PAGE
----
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Upper Dublin considering ordinance to regulate backyard chickens

Source: Ambler Gazette
Date: December 31, 2011
Byline: Linda Finarelli

Upper Dublin officials are not “chicken” when it comes to “talking turkey,” well, actually chicken.

Creating an ordinance to allow residents to keep chickens as backyard pets — a privilege now afforded only to those who have five or more acres of land — was on the agenda at the Dec. 20 Upper Dublin Planning Commission meeting. A lively discussion ensued on whether an ordinance is necessary, minimum lot size, setbacks, limits on the number of chickens and even the sale of eggs.

“There is a movement in a number of municipalities to allow backyard chickens as pets and producers of food,” township Director of Code Enforcement Rick Barton told the planners. “We’re trying to respond to something that’s becoming a movement in suburban areas, to accommodate this.”

Barton explained later that in the last few years the township has received several requests from residents who want to keep chickens in their backyard. Without having five acres of land, the resident must apply for a variance, which costs $500, and go to a hearing before the zoning hearing board, which makes the decision.

“There is a growing interest in the region for people to have their own eggs and the chickens are considered pets,” Barton said. “Because of the interest, at this point we are considering amending the ordinance [to allow it] if certain conditions are met.”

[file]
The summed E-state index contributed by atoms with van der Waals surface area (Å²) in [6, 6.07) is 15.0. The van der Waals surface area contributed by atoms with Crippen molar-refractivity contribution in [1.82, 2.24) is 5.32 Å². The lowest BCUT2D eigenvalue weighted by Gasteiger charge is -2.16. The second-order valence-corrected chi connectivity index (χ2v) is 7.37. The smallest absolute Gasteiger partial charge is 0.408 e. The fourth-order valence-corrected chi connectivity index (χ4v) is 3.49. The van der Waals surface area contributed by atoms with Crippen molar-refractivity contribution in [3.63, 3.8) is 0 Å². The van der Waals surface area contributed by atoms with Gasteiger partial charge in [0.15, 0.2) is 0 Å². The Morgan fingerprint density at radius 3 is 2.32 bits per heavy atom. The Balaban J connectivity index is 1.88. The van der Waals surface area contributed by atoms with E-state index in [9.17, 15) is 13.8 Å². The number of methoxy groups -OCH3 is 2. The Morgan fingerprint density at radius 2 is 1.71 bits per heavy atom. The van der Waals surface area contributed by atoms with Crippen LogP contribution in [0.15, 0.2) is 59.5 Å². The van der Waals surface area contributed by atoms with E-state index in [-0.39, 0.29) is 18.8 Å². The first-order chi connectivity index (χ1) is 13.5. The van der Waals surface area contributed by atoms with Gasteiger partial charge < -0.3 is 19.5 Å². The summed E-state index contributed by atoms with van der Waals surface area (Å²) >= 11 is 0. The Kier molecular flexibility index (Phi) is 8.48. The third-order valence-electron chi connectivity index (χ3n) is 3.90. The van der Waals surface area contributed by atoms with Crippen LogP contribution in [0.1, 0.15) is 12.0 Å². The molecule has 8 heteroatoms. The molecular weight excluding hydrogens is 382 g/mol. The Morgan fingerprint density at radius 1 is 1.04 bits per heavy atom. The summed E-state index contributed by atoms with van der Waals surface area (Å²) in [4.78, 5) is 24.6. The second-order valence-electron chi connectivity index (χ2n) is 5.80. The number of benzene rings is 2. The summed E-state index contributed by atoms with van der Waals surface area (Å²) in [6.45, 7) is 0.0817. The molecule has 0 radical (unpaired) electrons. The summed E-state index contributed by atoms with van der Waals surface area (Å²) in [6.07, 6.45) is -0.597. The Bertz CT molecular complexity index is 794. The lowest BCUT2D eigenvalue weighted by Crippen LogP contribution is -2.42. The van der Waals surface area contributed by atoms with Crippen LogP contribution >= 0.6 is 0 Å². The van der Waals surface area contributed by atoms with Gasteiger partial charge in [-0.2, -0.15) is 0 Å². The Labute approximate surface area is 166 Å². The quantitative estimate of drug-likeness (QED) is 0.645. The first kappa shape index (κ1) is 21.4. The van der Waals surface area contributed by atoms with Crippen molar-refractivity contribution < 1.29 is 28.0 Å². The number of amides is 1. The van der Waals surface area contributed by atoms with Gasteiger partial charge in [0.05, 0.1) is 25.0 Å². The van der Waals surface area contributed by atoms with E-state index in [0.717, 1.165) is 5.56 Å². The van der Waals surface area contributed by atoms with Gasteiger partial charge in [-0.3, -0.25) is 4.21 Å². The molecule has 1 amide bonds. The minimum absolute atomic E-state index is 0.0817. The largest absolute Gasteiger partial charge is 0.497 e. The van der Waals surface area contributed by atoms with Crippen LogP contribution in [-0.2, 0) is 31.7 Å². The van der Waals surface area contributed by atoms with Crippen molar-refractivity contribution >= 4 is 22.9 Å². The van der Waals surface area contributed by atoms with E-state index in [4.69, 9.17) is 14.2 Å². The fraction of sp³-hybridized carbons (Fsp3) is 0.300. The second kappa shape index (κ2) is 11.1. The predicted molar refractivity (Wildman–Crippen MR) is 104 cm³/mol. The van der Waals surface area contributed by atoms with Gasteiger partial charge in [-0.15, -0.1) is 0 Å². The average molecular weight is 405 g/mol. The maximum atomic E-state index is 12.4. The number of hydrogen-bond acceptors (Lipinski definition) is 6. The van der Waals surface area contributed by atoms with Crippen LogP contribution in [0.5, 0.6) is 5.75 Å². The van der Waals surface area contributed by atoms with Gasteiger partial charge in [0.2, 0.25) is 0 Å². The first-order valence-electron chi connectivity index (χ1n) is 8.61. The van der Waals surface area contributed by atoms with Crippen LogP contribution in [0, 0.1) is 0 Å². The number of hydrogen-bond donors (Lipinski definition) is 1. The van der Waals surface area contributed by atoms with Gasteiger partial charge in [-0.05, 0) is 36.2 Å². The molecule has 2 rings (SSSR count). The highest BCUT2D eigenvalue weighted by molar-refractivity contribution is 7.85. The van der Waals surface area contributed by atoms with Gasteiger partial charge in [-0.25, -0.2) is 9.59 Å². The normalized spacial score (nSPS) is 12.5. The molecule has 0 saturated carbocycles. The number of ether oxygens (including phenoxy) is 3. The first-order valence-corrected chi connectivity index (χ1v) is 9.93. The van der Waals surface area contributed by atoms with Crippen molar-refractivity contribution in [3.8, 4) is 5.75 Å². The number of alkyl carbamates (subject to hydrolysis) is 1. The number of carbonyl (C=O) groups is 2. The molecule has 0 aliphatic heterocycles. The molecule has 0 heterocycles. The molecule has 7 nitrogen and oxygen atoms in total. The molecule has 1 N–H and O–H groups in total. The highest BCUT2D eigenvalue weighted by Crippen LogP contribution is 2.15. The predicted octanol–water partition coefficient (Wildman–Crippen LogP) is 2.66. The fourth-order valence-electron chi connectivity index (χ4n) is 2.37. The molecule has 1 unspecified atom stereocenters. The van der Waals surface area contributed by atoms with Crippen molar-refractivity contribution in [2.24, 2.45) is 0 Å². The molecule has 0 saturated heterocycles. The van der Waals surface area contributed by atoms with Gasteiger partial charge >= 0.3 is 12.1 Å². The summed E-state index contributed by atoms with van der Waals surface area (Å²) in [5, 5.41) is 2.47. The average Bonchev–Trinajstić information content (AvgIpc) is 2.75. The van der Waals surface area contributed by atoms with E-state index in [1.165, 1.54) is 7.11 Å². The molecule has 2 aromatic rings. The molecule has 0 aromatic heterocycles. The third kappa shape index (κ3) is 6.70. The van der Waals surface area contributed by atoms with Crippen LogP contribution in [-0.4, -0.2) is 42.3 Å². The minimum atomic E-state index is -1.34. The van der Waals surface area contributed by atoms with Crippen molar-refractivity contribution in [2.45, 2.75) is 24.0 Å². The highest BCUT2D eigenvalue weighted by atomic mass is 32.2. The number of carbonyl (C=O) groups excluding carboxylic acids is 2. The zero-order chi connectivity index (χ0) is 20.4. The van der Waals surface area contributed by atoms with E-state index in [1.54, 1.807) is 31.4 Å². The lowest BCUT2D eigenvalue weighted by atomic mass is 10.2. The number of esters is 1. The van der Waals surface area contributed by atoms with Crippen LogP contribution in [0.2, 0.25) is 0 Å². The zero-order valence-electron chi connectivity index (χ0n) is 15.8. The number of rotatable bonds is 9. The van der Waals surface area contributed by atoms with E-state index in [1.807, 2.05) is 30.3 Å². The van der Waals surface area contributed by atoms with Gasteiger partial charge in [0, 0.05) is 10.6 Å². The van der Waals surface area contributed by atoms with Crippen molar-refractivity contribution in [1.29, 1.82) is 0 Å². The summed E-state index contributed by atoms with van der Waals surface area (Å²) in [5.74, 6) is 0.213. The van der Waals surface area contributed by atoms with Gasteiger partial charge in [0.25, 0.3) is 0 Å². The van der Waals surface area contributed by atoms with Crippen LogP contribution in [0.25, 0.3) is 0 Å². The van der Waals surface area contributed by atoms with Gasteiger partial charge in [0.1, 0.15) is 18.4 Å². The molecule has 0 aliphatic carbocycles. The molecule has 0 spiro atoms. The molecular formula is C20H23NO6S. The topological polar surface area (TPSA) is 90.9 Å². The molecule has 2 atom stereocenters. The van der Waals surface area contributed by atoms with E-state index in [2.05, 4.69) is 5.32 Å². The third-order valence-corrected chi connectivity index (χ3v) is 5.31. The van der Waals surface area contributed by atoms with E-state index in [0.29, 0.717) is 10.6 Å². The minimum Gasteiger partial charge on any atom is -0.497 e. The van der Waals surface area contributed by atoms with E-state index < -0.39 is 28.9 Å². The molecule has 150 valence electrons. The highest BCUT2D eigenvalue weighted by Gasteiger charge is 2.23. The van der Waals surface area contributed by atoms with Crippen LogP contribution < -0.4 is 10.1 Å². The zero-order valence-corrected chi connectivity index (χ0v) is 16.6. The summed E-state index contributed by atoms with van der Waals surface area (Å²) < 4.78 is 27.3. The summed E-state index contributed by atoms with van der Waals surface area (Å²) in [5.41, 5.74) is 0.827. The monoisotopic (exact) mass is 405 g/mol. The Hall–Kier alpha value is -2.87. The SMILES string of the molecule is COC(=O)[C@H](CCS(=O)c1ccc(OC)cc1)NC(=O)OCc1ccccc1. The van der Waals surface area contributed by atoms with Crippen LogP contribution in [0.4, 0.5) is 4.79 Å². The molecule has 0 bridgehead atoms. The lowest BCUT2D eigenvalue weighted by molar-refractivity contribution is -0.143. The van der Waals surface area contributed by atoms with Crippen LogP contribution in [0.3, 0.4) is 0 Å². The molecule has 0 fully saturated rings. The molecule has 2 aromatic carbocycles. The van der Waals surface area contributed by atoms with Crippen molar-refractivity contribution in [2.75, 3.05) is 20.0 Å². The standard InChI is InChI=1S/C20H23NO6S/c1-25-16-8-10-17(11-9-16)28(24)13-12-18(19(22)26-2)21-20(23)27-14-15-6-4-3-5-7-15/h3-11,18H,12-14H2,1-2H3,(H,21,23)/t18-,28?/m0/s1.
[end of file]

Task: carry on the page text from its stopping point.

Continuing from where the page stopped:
According to the website for Chicken Owners Outside and in Philadelphia (COOP) — a cooperative of chicken owners living in the greater Philadelphia region who purchase feed together and “share chicken stories,” eggs from hens raised on pasture are superior to those raised on factory farms. The website refers to tests by Mother Earth News stating the pasture produced eggs have one-third less cholesterol, one-quarter less saturated fat, two-thirds more vitamin A, two times more omega-3 fatty acids, three times more vitamin E, and 7 times more beta carotene than commercial eggs.

Omar Bounds, a lifelong resident of the 1400 block of Dreshertown Road, whose property has always had chickens, attended the planning commission meeting to urge the planners to be “reasonable,” in setting limits in the proposed ordinance.

“It’s a responsibility to keep chickens,” he said, adding he felt a limit of one to two acres would be reasonable “especially in certain environments,” including a “reasonable setback from neighbors.”

“There’s no reason responsible husbandry shouldn’t be permitted,” Bounds said. “It should be a case by case situation, not restricted to five acres. I’m asking you not to overreact to something natural.”

UDPC member Wendi Kapustin said she thought permission to raise chickens should remain with the zoning board.

“I’m not saying we should prohibit it; it’s site specific,” she said.

Township consultant Liz Rogan pointed out the zoning board members were “not experts either,” and that “not every one was as good a neighbor as you [Bounds].” She also noted that “rules can’t be situational.”

Questions regarding whether the township should control selling eggs and whether an application would be commercial or residential in nature as well as lot size, setbacks and number of chickens allowed would have to be addressed in an ordinance, Rogan said.

UDPC member Jeffrey Albert suggested township staff obtain information from other municipalities and the Penn State Extension “in terms of how much regulation helps and how much it hurts.”

“The information is readily available,” Bounds said. “You don’t need to over-regulate ... I’m just here to remind you, let’s not overreact.”

“We want to appropriately react,” Albert said.